Following an extensive day of negotiations on Thursday, representatives of countries centrally involved in the Syrian war reached a tenuous agreement to ease hostilities. With the Turkish border expecting up to 70,000 refugees fleeing the recently-intensified conflict, and the announcement Wednesday that the water line serving Aleppo no longer worked, the discussions adopted an increasing urgency.
Since initial U.S. involvement in the Syrian conflict, the Obama Administration has repeatedly stated its preference for a diplomatic solution to the war and shown a reluctance to extensive involvement.
But with the bolstered position of Syrian forces achieved through the recently-intensified campaign for Aleppo, Washington appears even more unlikely to achieve its improbable objective proclaimed repeatedly in recent years: the disposal of Assad.
Even as the U.S. government emphasized the necessity of reaching a political agreement to end the war, it now negotiates with little power. Additionally, swaying negotiations in favor of Assad even as Syrian forces advanced towards Aleppo, rebels cited a dwindling supply of weapons and support, forcing the U.S. to decide whether to capitulate or increase airdrops — an unlikely outcome.
The mismatch of intentions inevitably skews negotiations between the two sides; while the countries backing the regime exhibit a willingness to continue pouring money and fighters into Syria, those pushing for peace display a desire to end the conflict. While understandable, the Western stance hardly enables them to achieve diplomatic gains.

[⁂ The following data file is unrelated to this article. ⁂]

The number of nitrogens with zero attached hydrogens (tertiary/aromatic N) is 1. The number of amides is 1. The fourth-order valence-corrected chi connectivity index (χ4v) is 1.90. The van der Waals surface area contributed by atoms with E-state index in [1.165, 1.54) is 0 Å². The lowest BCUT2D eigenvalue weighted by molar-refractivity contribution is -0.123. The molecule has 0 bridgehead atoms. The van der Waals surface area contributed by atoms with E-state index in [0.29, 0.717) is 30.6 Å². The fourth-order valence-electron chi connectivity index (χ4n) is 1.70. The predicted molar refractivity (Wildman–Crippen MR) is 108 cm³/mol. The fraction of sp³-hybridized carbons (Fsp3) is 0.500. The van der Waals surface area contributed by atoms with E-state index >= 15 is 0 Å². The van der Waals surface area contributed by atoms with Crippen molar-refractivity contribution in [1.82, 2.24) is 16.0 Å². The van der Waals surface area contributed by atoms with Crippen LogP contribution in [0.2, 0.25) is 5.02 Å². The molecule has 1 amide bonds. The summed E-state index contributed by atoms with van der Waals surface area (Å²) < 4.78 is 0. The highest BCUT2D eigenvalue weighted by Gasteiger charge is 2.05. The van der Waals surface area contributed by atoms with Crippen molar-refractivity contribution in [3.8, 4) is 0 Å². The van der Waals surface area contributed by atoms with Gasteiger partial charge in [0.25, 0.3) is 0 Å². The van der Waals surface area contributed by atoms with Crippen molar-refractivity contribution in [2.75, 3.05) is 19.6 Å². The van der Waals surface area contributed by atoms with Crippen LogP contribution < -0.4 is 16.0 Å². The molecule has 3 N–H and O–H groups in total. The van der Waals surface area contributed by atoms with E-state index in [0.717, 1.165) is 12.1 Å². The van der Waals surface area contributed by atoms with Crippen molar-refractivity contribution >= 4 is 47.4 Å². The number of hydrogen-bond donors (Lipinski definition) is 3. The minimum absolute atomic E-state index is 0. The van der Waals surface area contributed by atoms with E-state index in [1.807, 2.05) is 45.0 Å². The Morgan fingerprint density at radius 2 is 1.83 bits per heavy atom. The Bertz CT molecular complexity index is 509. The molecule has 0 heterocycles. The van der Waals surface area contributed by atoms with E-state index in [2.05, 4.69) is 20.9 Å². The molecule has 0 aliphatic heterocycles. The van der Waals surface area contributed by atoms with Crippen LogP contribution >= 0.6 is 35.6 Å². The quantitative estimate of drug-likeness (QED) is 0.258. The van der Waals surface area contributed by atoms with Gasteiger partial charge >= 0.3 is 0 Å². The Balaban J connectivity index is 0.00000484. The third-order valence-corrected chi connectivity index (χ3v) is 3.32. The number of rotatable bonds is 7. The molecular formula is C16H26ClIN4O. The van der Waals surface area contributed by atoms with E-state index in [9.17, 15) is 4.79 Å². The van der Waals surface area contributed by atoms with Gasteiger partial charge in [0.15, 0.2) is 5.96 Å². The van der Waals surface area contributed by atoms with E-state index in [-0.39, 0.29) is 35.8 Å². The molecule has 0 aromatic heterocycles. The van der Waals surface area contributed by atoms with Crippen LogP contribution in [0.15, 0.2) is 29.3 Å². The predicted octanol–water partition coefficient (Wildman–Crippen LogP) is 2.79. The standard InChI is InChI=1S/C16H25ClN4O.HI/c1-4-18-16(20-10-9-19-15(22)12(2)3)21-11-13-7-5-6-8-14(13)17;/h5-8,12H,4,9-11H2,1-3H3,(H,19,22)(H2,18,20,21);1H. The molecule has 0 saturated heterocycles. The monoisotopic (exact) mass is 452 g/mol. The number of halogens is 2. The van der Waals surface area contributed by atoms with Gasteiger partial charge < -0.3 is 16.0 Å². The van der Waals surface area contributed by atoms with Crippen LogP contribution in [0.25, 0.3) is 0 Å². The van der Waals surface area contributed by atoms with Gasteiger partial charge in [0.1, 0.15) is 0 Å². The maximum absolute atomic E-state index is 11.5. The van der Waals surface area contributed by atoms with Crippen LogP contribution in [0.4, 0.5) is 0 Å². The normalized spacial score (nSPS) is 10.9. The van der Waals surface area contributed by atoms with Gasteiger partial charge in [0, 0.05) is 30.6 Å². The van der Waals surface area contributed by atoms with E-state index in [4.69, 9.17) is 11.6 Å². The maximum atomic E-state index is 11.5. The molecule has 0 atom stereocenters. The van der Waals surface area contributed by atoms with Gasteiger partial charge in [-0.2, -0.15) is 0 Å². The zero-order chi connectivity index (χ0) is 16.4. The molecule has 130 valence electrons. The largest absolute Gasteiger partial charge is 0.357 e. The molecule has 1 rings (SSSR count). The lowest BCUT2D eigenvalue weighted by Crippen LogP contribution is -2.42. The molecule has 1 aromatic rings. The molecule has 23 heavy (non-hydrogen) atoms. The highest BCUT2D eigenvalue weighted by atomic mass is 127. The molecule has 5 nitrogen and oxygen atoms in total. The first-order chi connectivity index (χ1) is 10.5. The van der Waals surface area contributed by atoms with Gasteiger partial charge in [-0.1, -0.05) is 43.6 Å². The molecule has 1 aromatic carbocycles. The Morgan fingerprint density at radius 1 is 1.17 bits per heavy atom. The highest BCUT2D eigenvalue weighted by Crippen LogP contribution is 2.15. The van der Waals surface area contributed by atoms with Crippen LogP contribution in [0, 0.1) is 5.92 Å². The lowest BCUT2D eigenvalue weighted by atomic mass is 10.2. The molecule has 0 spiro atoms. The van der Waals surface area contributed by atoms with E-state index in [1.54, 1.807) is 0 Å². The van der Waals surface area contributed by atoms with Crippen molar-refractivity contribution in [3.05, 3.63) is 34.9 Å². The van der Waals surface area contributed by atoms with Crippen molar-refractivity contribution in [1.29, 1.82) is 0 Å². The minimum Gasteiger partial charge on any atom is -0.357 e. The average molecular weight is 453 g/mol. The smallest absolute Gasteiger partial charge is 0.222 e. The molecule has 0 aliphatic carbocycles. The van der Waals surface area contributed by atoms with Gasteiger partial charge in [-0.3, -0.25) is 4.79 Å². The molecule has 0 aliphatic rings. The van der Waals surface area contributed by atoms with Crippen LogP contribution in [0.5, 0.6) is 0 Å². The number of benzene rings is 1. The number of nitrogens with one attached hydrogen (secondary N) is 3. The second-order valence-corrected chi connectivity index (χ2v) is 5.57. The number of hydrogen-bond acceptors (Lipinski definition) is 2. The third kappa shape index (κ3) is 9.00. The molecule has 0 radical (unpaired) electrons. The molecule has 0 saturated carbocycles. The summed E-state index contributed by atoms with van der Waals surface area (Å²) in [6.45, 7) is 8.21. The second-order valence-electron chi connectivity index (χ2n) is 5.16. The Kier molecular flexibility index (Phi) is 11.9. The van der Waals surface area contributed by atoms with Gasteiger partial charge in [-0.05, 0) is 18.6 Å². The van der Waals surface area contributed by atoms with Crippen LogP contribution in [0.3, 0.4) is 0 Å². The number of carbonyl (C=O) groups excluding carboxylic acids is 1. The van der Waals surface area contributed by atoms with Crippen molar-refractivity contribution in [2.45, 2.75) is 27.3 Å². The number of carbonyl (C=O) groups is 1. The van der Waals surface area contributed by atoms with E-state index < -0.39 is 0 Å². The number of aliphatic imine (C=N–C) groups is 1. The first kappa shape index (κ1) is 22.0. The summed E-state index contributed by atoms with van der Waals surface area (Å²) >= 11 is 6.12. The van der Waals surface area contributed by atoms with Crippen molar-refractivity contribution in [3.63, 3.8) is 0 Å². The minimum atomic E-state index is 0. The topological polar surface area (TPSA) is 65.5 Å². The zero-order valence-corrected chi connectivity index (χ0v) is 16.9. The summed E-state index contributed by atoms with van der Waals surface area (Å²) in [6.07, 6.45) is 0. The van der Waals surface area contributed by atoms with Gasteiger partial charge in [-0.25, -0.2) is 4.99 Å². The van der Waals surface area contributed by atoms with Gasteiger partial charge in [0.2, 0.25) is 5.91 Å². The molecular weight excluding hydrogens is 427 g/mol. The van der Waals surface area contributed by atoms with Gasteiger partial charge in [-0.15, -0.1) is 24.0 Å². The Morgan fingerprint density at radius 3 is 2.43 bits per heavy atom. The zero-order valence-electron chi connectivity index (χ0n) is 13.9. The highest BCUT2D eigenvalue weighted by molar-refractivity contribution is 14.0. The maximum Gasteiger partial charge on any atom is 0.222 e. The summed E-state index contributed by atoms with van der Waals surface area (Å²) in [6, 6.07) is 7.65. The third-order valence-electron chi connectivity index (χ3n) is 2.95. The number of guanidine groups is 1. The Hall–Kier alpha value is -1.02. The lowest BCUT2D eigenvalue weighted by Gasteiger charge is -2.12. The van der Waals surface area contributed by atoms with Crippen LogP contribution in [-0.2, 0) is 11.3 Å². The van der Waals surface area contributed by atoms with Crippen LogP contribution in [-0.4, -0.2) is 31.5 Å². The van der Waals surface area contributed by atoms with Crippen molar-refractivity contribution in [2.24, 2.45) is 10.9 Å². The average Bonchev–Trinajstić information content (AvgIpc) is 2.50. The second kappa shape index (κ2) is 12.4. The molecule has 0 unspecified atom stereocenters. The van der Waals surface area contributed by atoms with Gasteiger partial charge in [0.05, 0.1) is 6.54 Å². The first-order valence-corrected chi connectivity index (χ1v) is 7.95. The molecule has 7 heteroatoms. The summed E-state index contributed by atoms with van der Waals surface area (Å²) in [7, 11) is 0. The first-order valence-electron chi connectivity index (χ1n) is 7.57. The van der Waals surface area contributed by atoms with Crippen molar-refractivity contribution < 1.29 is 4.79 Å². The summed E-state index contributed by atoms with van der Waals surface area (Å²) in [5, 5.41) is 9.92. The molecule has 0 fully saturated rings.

Further, Assad has never particularly entertained thoughts of reaching a diplomatic solution resulting in his disposal. And the improved Syrian position presents Assad with little reason to compromise with Kerry or others.
With Aleppo under pressure and the imminence of a humanitarian disaster — worse than the existing situation — if Syrian forces continue their advance on the city, negotiators appear prepared to cater to the demands of Russia.
Far from deliberating the proper framework to create a transitional government to eventually replace Assad, talks focused on establishing a fixed end date to the conflict and enabling humanitarian access to the most damaged areas. Even with these mild objectives, Russia still holds the power to direct negotiations.
Under the guise of conciliation, the Russian Foreign Minister proposed a ceasefire starting March 1, rather than immediately, as desired by the U.S. This proposition came as parties involved sought to revive the Syrian peace talks that faltered last week amid a barrage of Russian airstrikes hit Aleppo, strengthening the negotiating power of Syrian supporters. But the March 1 date allows Syrian fighters to further advance on Aleppo, obliterating the weakened rebels and arriving at future talks with an even stronger grip over the agenda.
Putin wants Assad to remain in power. With a potentially toothless agreement in place, and substantial discussions for a ceasefire still needed, his dethroning now seems a rapidly disappearing glimmer of hope for Washington—and the Syrian people.
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